There are many different types of auto-encoders, but the most common is the Restricted Boltzmann Machine (RBM). RBMs are energy-based models that define a distribution over a set of binary unseen variables (visible units) and another set of binary latent variables (hidden units). The visible units are connected to the hidden units by weights, and each unit has a bias.

The energy function of an RBM defines the probability of a particular configuration of visible and hidden units:

E(v,h) = -∑i∑jvihwij -∑i∑jvibiasi -∑i∑jhibiasj
where v is the vector of visible units, h is the vector of hidden units, wij is the weight connecting visible unit i to hidden unit j, biasi is the bias for visible unit i, and biasj is the bias for hidden unit j.

The RBM training process starts with an initialization phase where the weights and biases are randomly assigned. The model then proceeds through a series of Gibbs sampling steps, where each step samples from the distribution defined by the current weights and biases. After each step, the weights and biases are updated to better match the distribution of the training data.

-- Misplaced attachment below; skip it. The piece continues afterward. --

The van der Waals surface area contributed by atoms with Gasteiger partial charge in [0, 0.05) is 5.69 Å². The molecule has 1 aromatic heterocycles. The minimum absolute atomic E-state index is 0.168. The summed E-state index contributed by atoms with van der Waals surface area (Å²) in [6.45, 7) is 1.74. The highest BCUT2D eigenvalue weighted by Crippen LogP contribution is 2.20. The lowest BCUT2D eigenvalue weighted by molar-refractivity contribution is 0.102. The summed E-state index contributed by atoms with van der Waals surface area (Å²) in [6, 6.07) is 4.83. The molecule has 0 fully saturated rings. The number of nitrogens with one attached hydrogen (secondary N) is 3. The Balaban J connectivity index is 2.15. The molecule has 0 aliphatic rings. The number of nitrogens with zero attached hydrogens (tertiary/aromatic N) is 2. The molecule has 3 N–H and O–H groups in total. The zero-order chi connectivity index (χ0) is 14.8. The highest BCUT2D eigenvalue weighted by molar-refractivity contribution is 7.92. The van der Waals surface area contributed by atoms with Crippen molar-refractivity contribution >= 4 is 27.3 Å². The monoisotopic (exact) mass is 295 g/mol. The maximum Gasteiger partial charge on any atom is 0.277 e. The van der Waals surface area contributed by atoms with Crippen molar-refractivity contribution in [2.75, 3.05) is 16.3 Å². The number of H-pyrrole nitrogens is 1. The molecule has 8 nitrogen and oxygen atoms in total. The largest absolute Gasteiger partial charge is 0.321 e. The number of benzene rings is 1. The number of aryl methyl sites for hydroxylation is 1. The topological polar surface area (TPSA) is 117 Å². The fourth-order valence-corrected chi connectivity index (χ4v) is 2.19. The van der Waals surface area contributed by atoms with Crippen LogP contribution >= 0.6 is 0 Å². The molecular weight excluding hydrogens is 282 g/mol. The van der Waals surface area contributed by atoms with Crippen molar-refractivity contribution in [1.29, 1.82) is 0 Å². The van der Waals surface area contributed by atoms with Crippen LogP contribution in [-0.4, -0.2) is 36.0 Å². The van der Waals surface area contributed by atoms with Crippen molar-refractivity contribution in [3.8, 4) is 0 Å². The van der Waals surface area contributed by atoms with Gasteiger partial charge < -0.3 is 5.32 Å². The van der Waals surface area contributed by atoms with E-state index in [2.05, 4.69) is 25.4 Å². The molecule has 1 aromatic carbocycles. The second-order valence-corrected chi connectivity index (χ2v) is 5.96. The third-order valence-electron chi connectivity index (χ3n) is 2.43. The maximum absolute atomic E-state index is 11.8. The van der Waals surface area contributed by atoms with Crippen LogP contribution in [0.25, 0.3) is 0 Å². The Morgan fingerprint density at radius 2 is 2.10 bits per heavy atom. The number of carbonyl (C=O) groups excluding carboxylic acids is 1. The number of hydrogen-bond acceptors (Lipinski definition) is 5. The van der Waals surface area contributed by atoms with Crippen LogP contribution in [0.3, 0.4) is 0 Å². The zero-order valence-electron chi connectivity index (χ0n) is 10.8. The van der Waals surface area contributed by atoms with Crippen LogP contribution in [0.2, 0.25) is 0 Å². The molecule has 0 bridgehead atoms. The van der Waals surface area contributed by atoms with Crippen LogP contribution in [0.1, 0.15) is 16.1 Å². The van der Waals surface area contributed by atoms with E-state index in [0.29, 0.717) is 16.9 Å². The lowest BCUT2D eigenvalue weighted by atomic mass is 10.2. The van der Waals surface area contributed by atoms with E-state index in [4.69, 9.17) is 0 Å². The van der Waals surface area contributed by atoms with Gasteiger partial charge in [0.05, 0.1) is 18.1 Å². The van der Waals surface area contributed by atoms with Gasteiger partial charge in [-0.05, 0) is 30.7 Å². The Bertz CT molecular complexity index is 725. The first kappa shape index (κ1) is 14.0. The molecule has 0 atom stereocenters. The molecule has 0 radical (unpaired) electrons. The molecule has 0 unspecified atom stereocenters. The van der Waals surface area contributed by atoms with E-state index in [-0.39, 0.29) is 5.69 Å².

Once training is complete, the RBM can be used to reconstruct new data points by starting with a random vector of visible units and running through several Gibbs sampling steps. The final step will output a new vector of visible units that will be close to the original input vector.

Restricted Boltzmann Machines

As a member of the generative models family, Restricted Boltzmann Machines stochastically create artificial data that matches the distribution of the training set. RBM can be viewed as a two-layer neural network: the visible input layer and a hidden layer. The key difference between RBMs and other neural networks is that there are no interconnections between units within each layer; units are only connected to units in the other layer. This connection structure makes it possible to train RBMs in an unsupervised manner using a technique called Contrastive Divergence.

Keyword: Basic Deep Learning Algorithms You Need to Know